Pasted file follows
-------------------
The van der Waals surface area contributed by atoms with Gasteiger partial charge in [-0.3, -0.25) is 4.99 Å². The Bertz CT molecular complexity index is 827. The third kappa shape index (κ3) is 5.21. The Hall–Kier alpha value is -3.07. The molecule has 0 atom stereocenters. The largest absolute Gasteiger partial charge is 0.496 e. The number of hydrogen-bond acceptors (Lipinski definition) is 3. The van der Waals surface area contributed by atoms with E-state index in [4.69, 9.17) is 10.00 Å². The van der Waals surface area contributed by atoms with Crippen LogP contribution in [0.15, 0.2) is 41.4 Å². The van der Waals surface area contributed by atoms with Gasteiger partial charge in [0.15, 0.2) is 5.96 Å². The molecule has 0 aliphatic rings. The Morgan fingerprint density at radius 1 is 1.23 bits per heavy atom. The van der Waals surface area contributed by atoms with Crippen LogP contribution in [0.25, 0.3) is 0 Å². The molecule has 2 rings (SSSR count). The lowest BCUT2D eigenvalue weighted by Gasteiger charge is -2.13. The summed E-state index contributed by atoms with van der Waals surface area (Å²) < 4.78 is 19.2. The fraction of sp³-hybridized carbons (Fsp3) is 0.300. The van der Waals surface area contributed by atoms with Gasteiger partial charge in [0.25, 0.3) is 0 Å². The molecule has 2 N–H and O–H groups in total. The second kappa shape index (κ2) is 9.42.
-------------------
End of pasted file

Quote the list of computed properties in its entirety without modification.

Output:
The van der Waals surface area contributed by atoms with Gasteiger partial charge in [-0.3, -0.25) is 4.99 Å². The Bertz CT molecular complexity index is 827. The third kappa shape index (κ3) is 5.21. The Hall–Kier alpha value is -3.07. The molecule has 0 atom stereocenters. The largest absolute Gasteiger partial charge is 0.496 e. The number of hydrogen-bond acceptors (Lipinski definition) is 3. The van der Waals surface area contributed by atoms with E-state index in [4.69, 9.17) is 10.00 Å². The van der Waals surface area contributed by atoms with Crippen LogP contribution in [0.15, 0.2) is 41.4 Å². The van der Waals surface area contributed by atoms with Gasteiger partial charge in [0.15, 0.2) is 5.96 Å². The molecule has 0 aliphatic rings. The Morgan fingerprint density at radius 1 is 1.23 bits per heavy atom. The van der Waals surface area contributed by atoms with Crippen LogP contribution in [0.25, 0.3) is 0 Å². The molecule has 2 rings (SSSR count). The lowest BCUT2D eigenvalue weighted by Gasteiger charge is -2.13. The summed E-state index contributed by atoms with van der Waals surface area (Å²) < 4.78 is 19.2. The fraction of sp³-hybridized carbons (Fsp3) is 0.300. The van der Waals surface area contributed by atoms with Gasteiger partial charge in [0.25, 0.3) is 0 Å². The molecule has 2 N–H and O–H groups in total. The second kappa shape index (κ2) is 9.42.